Highlights from BCRF Contributions to the 2013 ASCO Annual Meeting
The American Society of Clinical Oncology (ASCO) held its Annual Meeting from May 31 through June 4 in Chicago. BCRF grantees contributed significantly to this year's proceedings through presentations of their studies. A handful of highlights are described below.
One-Fifth of Breast Cancer Patients of African American Descent Found to Have BRCA Mutations
In a study involving 249 black breast cancer patients in the Chicago area, almost one-fifth were found to have mutations in the BRCA1 or BRCA2 genes, which have been commonly associated with women of Ashkenazi Jewish descent and are known to raise one's risk of breast cancer. This project, a collaboration between BCRF grantees, Mary-Claire King, PhD
(University of Washington) and Funmi Olopade, MB, BS, FACP
(University of Chicago), is the first comprehensive study of gene mutations in the African American population and is providing early insights into why the triple negative breast cancer subtype, believed to be linked to BRCA1 gene mutations, is found more frequently in this population and in younger women.
Obesity and Inflammation: the Dangerous Duo in Breast Cancer
BCRF grantees, Andrew Dannenberg, MD (Weill Cornell Medical College) and Jennifer Ligibel, MD (Dana-Farber Cancer Institute), led a panel reviewing current data on the obesity and breast cancer link, as well as potential interventions to help reduce risk. Dr. Dannenberg presented data from his original BCRF-funded research collaboration with Chairman of BCRF's Scientific Advisory Board Clifford Hudis, MD (Memorial Sloan-Kettering Cancer Center, MSKCC), which examined the biological connection between obesity, inflammation, and increased risk for developing HR+ breast cancer. Dr. Ligibel complemented Dr. Dannenberg's laboratory findings by examining current clinical interventions to reduce risk, including the use of anti-inflammation and anti-diabetes drugs and weight-loss strategies.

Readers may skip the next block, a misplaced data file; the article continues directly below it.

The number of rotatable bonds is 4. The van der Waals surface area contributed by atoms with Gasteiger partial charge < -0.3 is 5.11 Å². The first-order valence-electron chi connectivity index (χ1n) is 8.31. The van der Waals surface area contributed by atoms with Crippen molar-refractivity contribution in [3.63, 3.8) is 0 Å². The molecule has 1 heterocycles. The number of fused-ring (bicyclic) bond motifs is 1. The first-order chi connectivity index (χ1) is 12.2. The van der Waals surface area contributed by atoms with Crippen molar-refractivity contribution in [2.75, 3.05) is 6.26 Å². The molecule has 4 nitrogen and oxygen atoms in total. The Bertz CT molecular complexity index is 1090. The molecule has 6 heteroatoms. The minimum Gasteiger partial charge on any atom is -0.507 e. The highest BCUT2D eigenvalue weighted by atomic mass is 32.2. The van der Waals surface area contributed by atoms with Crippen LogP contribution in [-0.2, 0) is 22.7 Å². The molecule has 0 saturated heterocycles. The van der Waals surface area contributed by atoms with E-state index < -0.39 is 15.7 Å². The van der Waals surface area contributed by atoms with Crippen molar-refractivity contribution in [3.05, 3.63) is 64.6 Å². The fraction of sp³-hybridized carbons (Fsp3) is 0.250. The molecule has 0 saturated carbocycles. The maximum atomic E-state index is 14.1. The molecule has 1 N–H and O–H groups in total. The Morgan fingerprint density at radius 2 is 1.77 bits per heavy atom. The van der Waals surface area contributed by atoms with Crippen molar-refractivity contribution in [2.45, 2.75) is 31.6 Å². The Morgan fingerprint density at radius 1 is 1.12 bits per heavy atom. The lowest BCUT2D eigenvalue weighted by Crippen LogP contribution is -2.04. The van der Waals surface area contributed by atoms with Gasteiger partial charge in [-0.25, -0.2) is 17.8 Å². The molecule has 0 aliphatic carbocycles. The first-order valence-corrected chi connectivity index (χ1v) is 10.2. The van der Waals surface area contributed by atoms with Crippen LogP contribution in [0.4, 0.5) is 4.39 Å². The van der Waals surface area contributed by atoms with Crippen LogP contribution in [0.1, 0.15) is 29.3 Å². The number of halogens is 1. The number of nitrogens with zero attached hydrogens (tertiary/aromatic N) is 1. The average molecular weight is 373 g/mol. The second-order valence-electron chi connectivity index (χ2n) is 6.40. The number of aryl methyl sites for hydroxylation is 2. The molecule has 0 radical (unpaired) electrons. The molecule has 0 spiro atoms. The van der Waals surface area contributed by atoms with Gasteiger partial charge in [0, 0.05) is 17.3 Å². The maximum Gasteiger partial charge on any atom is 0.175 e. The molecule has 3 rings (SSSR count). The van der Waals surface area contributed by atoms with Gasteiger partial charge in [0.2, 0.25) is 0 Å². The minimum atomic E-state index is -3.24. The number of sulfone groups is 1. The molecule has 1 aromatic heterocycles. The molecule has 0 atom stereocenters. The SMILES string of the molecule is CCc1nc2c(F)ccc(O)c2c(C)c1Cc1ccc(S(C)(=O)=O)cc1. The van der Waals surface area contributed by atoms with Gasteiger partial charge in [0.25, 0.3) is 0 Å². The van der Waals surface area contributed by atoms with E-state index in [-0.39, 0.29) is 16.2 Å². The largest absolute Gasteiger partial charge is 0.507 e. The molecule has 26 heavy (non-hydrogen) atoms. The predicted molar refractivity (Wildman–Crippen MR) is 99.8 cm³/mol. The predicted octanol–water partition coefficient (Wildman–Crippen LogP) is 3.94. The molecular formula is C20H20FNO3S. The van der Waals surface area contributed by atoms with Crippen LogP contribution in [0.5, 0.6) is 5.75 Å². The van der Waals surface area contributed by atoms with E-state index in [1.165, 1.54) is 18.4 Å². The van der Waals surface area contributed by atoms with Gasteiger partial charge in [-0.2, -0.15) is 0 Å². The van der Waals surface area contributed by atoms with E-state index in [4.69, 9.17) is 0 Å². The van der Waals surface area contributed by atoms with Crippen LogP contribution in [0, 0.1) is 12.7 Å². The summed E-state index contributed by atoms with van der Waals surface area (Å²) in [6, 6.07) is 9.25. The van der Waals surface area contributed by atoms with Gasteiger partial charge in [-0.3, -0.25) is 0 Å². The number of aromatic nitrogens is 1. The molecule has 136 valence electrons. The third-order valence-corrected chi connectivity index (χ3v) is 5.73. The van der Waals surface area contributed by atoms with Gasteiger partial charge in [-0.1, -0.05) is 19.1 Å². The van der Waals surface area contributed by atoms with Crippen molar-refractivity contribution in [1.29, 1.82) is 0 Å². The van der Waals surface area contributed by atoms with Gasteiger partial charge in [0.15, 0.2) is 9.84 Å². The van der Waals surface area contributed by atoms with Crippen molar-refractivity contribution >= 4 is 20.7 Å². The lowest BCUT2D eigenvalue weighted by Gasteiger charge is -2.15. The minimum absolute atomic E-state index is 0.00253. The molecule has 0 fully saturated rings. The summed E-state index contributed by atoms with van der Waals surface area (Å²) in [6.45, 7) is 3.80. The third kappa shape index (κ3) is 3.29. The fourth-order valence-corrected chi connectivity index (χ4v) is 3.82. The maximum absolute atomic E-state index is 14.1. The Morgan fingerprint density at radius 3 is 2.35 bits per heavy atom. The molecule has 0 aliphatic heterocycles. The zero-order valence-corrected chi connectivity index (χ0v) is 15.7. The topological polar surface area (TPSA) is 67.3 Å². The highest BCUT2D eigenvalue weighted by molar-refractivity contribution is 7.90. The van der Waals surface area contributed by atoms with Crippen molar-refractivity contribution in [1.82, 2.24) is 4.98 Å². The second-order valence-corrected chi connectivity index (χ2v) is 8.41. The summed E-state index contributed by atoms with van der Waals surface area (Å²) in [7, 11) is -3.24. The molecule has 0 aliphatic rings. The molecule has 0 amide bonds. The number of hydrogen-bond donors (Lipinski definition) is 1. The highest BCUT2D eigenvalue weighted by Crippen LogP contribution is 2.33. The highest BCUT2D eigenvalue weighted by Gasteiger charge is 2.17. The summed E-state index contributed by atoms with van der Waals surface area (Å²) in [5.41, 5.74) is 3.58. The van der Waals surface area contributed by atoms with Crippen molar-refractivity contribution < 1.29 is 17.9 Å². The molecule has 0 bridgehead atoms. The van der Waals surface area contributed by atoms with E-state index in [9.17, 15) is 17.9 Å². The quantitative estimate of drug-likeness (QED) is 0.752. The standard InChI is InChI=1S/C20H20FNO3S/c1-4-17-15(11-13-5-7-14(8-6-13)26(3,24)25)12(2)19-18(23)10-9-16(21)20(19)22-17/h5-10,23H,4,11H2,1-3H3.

Beyond the Science of Illness: the Personal Impact of Patient Care on Physicians
In a special education session aimed to improve physician training, BCRF Scientific Director Larry Norton, MD (MSKCC) spoke on "How My Patients Taught Me to Become a Better Doctor." Mixing humor with insights, Dr. Norton described experiences that have shaped his patient-centered approach towards clinical care and emphasized the importance of listening to patients, assessing issues from several perspectives, and involving also "concerned others" when making treatment decisions. "You cannot separate being a good physician from being a good person" was one of several precepts that Dr. Norton shared with the audience. "We have to touch the potential healer that is in everyone."
Science and Society
Following his inauguration, Dr. Clifford Hudis announced the theme of "Science and Society" for his ASCO presidency. In a thoughtful commentary on the ASCO website, he reflected:
... As proud and pleased as we are with what we have collectively accomplished, the problem we confront and the reason we exist, is far too large, complex, and destructive -- despite our advances -- to allow us to rest on our laurels. Instead, I hope we will respectfully embrace the wonderful progress we have made, reflect on our continuing and evolving challenges, and aim ever higher.
Read Dr. Hudis's commentary in its entirety on the ASCO website...